It was a great conversation. And then he goes, "And this is our retainer." He goes, "But if you agree to the retainer right now on this phone call," I kid you not, he said this, he goes, "Then it's this price." I was a little shocked because it's not something that I would expect in that type of scenario of why is my accountant doing high pressure sales on me? We don't like that. You have to think again about where are you coming from with your business, who is your audience? High pressure is not going to work in that situation.
What would've worked better, this would've got me to hire him, is if he was like, "It's really good timing you called because we're able to take on one new client right now." That would've had me. I tell you, that would've had me. I'd been like, "Okay, cool. I want in you. Let me in," versus here's for your price. And by the way, I said no. And then I kept getting emails of, well, I'll extend that offer to you. It just left a bad taste in my mouth.
Corey Frank (15:39):
Well, Chris certainly is one of the more preeminent voices in trust in sales today, and I think it ties in a lot, Mindy, with what you're saying and certainly what we've talked about at least half of our 200 episodes, I think, Chris, don't you?
Chris Beall (15:54):
Oh yeah, at least half. I mean, it's so interesting to me when you break stuff down like you're breaking this all down, Mindy. It's so interesting, because I mean, we break down this first few seconds of a relationship and try to get an answer to the question, how do we build trust in the amount of time we have to build trust before it's too late? We were doing it for years and not understanding it. And then Chris Voss at dinner one night, I was lucky enough to be seated with him, and I asked him, "How long do we have to get trust in a cold call?"
He said, "Seven seconds. Just like that." Now, that alone, the fact that he gave me this rare piece of information and he is credible made me trust... I already trust him. I read his book three times, but it was the way he delivered it, that certainty, which is very rare when you ask somebody a question like that. Normally, well, it depends, right? This was the opposite. This was the scarce opposite of it depends, which is here's a gift, seven seconds. And then I did something that is not scarce in my world, which is I made a joke and I said, "Well, that's funny because our research says eight seconds."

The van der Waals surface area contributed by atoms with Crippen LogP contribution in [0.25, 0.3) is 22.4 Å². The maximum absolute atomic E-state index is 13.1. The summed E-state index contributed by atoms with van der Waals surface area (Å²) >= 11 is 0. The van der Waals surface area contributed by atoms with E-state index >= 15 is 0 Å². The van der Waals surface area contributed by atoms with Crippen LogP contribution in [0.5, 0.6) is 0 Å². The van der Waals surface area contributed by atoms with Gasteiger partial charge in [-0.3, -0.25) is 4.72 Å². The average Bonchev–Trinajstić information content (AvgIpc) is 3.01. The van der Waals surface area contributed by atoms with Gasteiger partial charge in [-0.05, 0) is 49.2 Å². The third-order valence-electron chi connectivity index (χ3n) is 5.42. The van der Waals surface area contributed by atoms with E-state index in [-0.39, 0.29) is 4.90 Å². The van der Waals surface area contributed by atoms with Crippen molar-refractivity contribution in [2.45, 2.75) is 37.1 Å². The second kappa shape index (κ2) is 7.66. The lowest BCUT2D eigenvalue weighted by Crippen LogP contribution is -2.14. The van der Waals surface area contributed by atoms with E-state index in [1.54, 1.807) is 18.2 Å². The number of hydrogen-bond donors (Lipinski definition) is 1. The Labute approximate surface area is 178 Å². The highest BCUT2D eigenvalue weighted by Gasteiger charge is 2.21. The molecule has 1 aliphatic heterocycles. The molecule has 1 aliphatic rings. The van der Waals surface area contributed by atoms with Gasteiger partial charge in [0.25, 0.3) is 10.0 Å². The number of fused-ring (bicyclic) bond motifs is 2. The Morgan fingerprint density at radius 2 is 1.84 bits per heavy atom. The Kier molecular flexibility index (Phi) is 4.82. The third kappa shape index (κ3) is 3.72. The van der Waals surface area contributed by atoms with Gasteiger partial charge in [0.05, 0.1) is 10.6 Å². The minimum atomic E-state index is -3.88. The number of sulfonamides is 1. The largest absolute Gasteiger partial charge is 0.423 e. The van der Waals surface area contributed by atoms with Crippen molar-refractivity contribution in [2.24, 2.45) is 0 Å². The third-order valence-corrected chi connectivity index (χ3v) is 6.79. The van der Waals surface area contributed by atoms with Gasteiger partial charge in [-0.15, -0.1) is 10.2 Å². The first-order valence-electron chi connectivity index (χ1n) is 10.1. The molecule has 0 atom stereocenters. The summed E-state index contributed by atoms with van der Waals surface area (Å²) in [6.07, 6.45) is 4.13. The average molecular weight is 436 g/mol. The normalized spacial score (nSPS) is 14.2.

He said, "Your research is wrong. It's seven seconds." At that point, I mean, I'm convicted. The FBI's got me like this. Then I asked him, "Well, what do we have to do in those seven seconds?" Because to me, until you have trust, you have nothing. You're doomed. Anthony Iannarino's recent book, Elite Sales Strategies, opens with this quote that says, "People buy from people they trust to make a decision they don't trust themselves to make." That's the essence of why they buy, especially in B2B where they're risking their career.
Sadly, the quote was of me, he didn't tell me, so he just put it in the book and then I saw it. He signed the book. I was looking at it that night going, "I think that's me," which itself was, of course, not rare for Anthony Iannarino. But the idea that all commercial success is based on trust, and therefore to me, sales itself is a very civilizing influence on all of us because we're obliged to go through that scarce trust needle, the eye of the trust needle, in order to be able to ultimately transact when transacting is the right thing to do, and then we have to do something else that's as scarce as hen's teeth.
I always loved that phrase. I used to raise chickens. Duck don't have teeth either, but anyway. The question now is, well, okay, so what percentage of the people that we're selling to are actually capable of buying our product right now, even if they're capable of buying the product by category, by what they call ICP, ideal customer profile? The answer is really scarce, it's 8.6%. 11-12th of them are not in market now because they bought something like that to solve that problem too recently.
You have another scarcity thing going on there, which you need to deal with, and you need to deal with it through nurturing and patience and allowing this trust to stay in place long enough to finally get to the point where, yeah, it's time to replace that car. It's time to replace that, whatever it happens to be. I think this interplay between scarcity and trust is the essence of business. I think that's it, right? Things that are abundant or free, things that are free can't be transacted at a profit because your gross margin is zero.
Overabundance leads to zero margins, to true commoditization, and everything that's purchased requires trust to be built before somebody's going to risk as a consumer their money, or as a business professional, something more valuable, which is their career, their kids' college education, their retirement. It's the whole game.